Insights from practitioners in Information Management

Issue 57 – Information Management – Digital Divide

The May edition of Information Overload takes a look at the chasm that is the digital divide. As devices get smaller, storage and capabilities get bigger, and the costs are comparable to what we were paying several years ago is it any wonder it is seen as the solution to getting rid of the forests of paper that sit in the cardboard boxes in our various sheds and disused buildings?

In this Issue we will be looking at:

  • What do we mean by the digital divide?
  • The more things change, the more they stay the same
  • But who pays the price for providing access?
  • Do we have a solution yet?

What do we mean by the Digital Divide?
First of all I would like to describe what I don’t mean by the Digital Divide. This paper is not going to look at those who can and those who cannot afford to buy a PC. Nor are we going to look at who knows where the best information can be found, and who uses the Google’s of this world to find everything they think they need in the information world. Rather, how do we maintain access to the information that we create if the mediums are forever changing?

The more things change, the more they stay the same:

When starting the research into the topic of the Digital Divide for this month’s e-zine I happened upon a range of articles on the subject. Delving deeper into the various titles and subjects the first thing that crossed my mind was – what we were reporting as problems 10 years ago, are still concerns today. Yes, some of the papers really were that old.

As information professionals (Librarians, Records Managers, Archivists and our IT colleagues who keep everything glued together) we have the rather interesting task of trying to ensure that what our work colleagues do in their day-to-day lives of running and operating businesses we can provide access to at some unidentified point in the future. Or will we forever be playing catch up and hoping against hope we are never called to account for the information we have created, received, stored, can no longer find, or if we can find, can still read?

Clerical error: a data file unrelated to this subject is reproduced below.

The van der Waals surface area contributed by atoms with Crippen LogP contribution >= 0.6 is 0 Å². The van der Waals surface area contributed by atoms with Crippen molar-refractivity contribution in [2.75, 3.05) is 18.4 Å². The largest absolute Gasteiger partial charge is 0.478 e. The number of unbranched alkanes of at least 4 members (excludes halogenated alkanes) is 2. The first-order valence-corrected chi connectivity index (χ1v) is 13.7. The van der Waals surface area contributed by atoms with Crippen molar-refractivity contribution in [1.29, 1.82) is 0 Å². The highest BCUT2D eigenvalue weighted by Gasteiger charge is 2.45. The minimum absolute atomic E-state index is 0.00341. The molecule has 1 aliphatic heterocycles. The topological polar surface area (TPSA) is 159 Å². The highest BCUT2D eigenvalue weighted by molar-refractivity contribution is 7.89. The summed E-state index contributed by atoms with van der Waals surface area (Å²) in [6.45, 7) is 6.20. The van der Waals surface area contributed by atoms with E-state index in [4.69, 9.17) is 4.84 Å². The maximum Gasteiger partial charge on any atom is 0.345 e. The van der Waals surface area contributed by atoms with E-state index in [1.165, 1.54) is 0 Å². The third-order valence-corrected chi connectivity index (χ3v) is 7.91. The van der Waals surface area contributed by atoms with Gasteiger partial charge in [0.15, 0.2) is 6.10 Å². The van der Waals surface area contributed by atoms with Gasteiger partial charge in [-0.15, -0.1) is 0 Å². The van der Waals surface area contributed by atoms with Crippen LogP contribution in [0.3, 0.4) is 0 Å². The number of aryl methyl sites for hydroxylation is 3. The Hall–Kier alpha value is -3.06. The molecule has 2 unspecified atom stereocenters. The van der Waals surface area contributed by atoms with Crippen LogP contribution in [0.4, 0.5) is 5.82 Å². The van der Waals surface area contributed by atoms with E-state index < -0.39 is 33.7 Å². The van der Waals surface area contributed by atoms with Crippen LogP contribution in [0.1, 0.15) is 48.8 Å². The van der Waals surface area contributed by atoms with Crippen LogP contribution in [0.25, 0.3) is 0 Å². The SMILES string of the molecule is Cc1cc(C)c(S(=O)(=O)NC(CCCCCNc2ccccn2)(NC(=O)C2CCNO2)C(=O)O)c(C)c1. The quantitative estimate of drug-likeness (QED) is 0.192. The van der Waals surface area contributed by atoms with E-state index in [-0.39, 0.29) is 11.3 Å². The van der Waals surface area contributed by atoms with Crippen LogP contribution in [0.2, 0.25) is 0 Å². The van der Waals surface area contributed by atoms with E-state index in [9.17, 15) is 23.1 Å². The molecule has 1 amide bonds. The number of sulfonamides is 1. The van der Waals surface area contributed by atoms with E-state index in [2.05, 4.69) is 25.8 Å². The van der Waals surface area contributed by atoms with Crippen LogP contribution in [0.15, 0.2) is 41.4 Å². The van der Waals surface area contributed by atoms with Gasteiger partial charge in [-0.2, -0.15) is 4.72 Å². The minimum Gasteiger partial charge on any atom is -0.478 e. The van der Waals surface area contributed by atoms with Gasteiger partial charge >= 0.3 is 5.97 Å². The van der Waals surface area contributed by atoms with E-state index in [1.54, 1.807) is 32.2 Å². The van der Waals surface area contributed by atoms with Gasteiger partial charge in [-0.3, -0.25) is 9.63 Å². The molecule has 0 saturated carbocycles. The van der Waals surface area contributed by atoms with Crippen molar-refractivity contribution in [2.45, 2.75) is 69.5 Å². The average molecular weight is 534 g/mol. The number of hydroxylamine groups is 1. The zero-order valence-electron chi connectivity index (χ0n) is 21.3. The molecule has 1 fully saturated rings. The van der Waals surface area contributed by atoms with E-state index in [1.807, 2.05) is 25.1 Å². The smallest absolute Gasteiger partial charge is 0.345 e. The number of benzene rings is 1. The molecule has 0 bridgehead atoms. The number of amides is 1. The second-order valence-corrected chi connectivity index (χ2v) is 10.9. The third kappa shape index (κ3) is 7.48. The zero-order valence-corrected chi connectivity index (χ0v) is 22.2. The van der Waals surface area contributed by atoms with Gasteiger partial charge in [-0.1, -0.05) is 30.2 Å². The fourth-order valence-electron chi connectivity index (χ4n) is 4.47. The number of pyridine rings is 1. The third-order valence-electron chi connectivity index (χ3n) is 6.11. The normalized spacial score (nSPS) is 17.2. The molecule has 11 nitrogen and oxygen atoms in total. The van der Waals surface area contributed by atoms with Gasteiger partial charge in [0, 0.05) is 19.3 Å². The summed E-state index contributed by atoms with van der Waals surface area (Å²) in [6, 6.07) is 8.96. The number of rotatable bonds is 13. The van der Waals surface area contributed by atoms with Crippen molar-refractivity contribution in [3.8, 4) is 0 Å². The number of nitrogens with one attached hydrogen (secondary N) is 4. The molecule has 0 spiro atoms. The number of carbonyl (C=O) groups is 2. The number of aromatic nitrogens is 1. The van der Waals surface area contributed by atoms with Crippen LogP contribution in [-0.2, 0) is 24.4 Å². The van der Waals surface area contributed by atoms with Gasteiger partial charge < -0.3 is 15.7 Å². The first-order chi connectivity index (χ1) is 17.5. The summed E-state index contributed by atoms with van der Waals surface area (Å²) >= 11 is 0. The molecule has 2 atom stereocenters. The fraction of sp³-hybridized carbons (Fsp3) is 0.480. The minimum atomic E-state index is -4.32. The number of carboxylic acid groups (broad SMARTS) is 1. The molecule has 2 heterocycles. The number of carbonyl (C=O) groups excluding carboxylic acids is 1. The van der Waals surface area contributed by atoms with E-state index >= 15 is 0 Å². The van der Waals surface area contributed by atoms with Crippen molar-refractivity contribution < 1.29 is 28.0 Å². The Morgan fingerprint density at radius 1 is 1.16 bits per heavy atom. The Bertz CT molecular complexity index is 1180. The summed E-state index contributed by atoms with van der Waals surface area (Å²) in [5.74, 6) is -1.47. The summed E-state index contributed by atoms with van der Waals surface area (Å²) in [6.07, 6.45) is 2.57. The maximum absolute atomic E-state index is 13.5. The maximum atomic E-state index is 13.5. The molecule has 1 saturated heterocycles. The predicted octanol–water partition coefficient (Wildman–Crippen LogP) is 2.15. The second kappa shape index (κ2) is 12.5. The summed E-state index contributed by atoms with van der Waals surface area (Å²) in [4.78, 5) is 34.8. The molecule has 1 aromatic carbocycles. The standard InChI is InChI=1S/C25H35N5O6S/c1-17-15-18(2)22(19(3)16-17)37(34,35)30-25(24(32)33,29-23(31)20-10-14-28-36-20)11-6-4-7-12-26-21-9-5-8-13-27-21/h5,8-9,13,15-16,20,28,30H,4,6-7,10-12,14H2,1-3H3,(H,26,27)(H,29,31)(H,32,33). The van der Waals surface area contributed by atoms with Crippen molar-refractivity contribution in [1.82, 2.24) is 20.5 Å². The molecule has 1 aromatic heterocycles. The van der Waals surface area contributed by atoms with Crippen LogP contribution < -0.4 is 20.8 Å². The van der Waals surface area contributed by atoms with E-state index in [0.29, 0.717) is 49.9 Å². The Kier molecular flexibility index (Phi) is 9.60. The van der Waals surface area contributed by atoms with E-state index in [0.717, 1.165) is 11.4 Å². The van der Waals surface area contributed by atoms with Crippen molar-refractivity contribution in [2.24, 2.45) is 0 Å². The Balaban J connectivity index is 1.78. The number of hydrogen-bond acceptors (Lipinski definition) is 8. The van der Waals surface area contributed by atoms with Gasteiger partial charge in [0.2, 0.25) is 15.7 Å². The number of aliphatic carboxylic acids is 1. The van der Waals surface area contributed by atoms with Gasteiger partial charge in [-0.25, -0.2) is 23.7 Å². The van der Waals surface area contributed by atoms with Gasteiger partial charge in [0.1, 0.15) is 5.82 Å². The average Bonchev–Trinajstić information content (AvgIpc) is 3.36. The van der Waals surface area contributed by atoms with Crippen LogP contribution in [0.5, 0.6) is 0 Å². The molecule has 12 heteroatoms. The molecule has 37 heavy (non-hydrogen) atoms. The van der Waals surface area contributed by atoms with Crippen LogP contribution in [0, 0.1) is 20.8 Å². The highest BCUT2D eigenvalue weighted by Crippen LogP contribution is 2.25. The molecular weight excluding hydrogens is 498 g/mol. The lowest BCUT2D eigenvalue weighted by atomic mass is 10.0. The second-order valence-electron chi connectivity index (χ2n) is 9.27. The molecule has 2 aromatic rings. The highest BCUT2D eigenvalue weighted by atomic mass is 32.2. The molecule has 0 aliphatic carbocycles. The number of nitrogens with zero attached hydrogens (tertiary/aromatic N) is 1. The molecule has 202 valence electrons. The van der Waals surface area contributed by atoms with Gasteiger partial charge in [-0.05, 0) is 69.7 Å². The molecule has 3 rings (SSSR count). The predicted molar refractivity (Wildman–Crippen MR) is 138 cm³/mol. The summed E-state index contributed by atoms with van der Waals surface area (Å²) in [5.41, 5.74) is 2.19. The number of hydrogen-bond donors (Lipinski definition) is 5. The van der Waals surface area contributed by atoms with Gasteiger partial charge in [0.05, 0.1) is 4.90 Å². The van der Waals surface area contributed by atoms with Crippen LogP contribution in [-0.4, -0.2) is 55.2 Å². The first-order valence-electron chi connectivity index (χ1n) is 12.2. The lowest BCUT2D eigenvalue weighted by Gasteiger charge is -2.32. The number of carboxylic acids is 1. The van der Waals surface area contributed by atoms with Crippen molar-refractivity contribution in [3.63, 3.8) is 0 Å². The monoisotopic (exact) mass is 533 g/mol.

One of the major problems that I can see is not that the bits and bytes are getting smaller, but that the new software may or (in most cases) may not be compatible with what systems and software that we already utilise. Vista for example needs more processing power than most small countries need to run their entire infrastructure.

But for the creators of the new range of programs, it is usually not a case of whether or not it is compatible, rather, can it do what I want it to do, and can it do it faster, easier and if it doesn’t then they’ll create something that does. “What do you mean, what about the records? What about them – doesn’t everyone use MP4 or .wmv files these days”.

All flippancy aside, these are serious issues.

Take YouTube for example. Youtube became possible on the world stage because of a leap in technology in related fields to the digital video world. For example, mobile phones and digital cameras became video cameras, capturing those interesting moments and then allowing people to upload them to the Net. But it wasn’t until Flash stabilised (incarnation Macromedia 7 [I think] that it became possible to watch these miniature works of creativity on our home PC’s using a site that allowed everyone to be their own directors – and were. And allowing a global audience to see the product of their labours.